To be explored…
Overview – Tianzifang
The district comprises a neighborhood of labyrinthine alleyways off Taikang Road, a short street which is today mostly known only for Tianzifang. Tianzifang is known for small craft stores, coffee shops, trendy art studios, and narrow alleys. It has become a popular tourist destination in Shanghai, and an example of the preservation of local Shikumen architecture. It is sometimes compared to Xintiandi, though in the latter precinct most of the houses were demolished and rebuilt, rather than renovated.
This area is largely hidden from the neighboring streets, as it grew from the inside of the block outward, although there are now shops on Taikang Road itself. Historically Lane #248 was a key entrance that, in order to gain access to the commercially developed area, required walking about 50m through whilst being surrounded by local residents’ life, including bicycles, hanging laundry, etc. until finally emerging in the ‘new’ area.
Rezoning of Tianzifang into a tourist precinct began in 2005/2006 with nearby art schools and studios, and later small international business owners found out about this place through the local grapevine. Its development began very slowly with local merchants, a New Zealand store, Japanese restaurants, and a tea house set up in the district. From the beginning of 2007, journalists, visitors, and local residents began to visit the area and spread the word about a cozy little lane district that housed some interesting and creative businesses. Additional articles in both local and foreign media such as the New York Times helped increase awareness of this older and unusual community, that stood out among the more modern and commercial shopping areas of Shanghai.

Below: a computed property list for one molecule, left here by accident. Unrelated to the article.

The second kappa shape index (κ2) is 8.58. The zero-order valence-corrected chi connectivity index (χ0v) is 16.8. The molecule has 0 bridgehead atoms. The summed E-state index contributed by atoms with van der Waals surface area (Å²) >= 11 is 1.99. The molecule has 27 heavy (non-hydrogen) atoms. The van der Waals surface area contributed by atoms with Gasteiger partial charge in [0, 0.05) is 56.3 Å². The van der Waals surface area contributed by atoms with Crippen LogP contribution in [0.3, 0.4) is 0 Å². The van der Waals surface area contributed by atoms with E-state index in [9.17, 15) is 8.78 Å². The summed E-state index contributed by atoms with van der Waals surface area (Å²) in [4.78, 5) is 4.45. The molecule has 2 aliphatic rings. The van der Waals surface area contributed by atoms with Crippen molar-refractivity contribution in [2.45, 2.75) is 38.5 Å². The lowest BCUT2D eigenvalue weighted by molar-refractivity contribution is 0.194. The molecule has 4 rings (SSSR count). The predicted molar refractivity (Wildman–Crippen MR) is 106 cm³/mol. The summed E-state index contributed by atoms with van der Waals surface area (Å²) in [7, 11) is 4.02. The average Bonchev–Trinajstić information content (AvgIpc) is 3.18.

Tianzifang is located in one of the most expensive areas in Shanghai. It has become a major tourist attraction and has more than 200 diverse small businesses such as cafes, bars, restaurants, art galleries, craft stores, design houses and studios, and even French bistros. It is adjacent to the SML center which is among the largest shopping malls in Shanghai.